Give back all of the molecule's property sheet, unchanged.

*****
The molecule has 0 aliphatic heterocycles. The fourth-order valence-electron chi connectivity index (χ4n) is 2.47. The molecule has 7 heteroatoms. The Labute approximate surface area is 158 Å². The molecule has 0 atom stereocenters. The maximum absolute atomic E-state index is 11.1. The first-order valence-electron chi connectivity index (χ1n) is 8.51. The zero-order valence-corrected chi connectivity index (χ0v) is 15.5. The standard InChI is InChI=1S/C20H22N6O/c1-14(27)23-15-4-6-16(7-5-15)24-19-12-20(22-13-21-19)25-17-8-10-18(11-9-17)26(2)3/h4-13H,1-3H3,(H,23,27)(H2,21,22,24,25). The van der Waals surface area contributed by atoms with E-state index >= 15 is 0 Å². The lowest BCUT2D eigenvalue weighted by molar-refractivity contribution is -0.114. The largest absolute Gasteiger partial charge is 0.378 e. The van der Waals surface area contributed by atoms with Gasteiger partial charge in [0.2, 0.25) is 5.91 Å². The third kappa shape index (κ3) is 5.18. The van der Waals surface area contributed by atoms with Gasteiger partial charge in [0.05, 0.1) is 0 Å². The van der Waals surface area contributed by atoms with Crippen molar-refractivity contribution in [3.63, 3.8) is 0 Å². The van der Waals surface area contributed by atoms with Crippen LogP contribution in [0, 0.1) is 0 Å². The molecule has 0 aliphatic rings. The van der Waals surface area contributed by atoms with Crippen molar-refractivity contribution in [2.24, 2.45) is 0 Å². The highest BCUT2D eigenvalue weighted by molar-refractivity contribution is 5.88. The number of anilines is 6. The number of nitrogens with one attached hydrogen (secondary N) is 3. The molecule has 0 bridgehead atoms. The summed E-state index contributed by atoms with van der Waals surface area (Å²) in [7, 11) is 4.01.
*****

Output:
The molecule has 0 aliphatic heterocycles. The fourth-order valence-electron chi connectivity index (χ4n) is 2.47. The molecule has 7 heteroatoms. The Labute approximate surface area is 158 Å². The molecule has 0 atom stereocenters. The maximum absolute atomic E-state index is 11.1. The first-order valence-electron chi connectivity index (χ1n) is 8.51. The zero-order valence-corrected chi connectivity index (χ0v) is 15.5. The standard InChI is InChI=1S/C20H22N6O/c1-14(27)23-15-4-6-16(7-5-15)24-19-12-20(22-13-21-19)25-17-8-10-18(11-9-17)26(2)3/h4-13H,1-3H3,(H,23,27)(H2,21,22,24,25). The van der Waals surface area contributed by atoms with E-state index >= 15 is 0 Å². The lowest BCUT2D eigenvalue weighted by molar-refractivity contribution is -0.114. The largest absolute Gasteiger partial charge is 0.378 e. The van der Waals surface area contributed by atoms with Gasteiger partial charge in [0.2, 0.25) is 5.91 Å². The third kappa shape index (κ3) is 5.18. The van der Waals surface area contributed by atoms with Gasteiger partial charge in [0.05, 0.1) is 0 Å². The van der Waals surface area contributed by atoms with Crippen molar-refractivity contribution in [3.63, 3.8) is 0 Å². The van der Waals surface area contributed by atoms with Crippen LogP contribution in [0, 0.1) is 0 Å². The molecule has 0 aliphatic rings. The van der Waals surface area contributed by atoms with Crippen molar-refractivity contribution in [2.24, 2.45) is 0 Å². The highest BCUT2D eigenvalue weighted by molar-refractivity contribution is 5.88. The number of anilines is 6. The number of nitrogens with one attached hydrogen (secondary N) is 3. The molecule has 0 bridgehead atoms. The summed E-state index contributed by atoms with van der Waals surface area (Å²) in [7, 11) is 4.01.